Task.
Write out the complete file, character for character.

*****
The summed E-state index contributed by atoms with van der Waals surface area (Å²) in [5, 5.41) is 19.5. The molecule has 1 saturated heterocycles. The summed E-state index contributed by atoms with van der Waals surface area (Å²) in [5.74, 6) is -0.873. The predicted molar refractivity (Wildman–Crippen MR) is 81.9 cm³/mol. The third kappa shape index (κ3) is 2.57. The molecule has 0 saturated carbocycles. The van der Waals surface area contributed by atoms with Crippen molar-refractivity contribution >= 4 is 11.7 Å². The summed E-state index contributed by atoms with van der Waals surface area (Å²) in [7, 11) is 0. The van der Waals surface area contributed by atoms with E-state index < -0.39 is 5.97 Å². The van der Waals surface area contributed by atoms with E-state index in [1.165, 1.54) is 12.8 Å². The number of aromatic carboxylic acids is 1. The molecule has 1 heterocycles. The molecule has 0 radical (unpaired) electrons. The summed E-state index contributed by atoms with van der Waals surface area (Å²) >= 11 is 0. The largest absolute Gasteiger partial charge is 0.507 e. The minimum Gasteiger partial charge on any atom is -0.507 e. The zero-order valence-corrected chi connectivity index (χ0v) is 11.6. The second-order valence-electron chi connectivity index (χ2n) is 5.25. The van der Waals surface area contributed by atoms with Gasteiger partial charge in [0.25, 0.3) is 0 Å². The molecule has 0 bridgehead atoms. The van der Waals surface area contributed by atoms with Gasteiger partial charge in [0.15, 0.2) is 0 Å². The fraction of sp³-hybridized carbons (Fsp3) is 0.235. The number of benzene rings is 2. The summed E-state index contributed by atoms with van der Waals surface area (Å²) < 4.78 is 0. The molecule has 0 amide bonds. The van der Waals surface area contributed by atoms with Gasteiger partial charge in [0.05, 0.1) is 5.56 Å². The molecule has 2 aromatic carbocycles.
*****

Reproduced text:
The summed E-state index contributed by atoms with van der Waals surface area (Å²) in [5, 5.41) is 19.5. The molecule has 1 saturated heterocycles. The summed E-state index contributed by atoms with van der Waals surface area (Å²) in [5.74, 6) is -0.873. The predicted molar refractivity (Wildman–Crippen MR) is 81.9 cm³/mol. The third kappa shape index (κ3) is 2.57. The molecule has 0 saturated carbocycles. The van der Waals surface area contributed by atoms with Crippen molar-refractivity contribution >= 4 is 11.7 Å². The summed E-state index contributed by atoms with van der Waals surface area (Å²) in [7, 11) is 0. The van der Waals surface area contributed by atoms with E-state index < -0.39 is 5.97 Å². The van der Waals surface area contributed by atoms with E-state index in [1.165, 1.54) is 12.8 Å². The number of aromatic carboxylic acids is 1. The molecule has 1 heterocycles. The molecule has 0 radical (unpaired) electrons. The summed E-state index contributed by atoms with van der Waals surface area (Å²) >= 11 is 0. The largest absolute Gasteiger partial charge is 0.507 e. The minimum Gasteiger partial charge on any atom is -0.507 e. The zero-order valence-corrected chi connectivity index (χ0v) is 11.6. The second-order valence-electron chi connectivity index (χ2n) is 5.25. The van der Waals surface area contributed by atoms with Gasteiger partial charge in [0.25, 0.3) is 0 Å². The molecule has 0 bridgehead atoms. The van der Waals surface area contributed by atoms with Gasteiger partial charge in [0.15, 0.2) is 0 Å². The fraction of sp³-hybridized carbons (Fsp3) is 0.235. The number of benzene rings is 2. The summed E-state index contributed by atoms with van der Waals surface area (Å²) < 4.78 is 0. The molecule has 0 amide bonds. The van der Waals surface area contributed by atoms with Gasteiger partial charge in [0.05, 0.1) is 5.56 Å². The molecule has 2 aromatic carbocycles.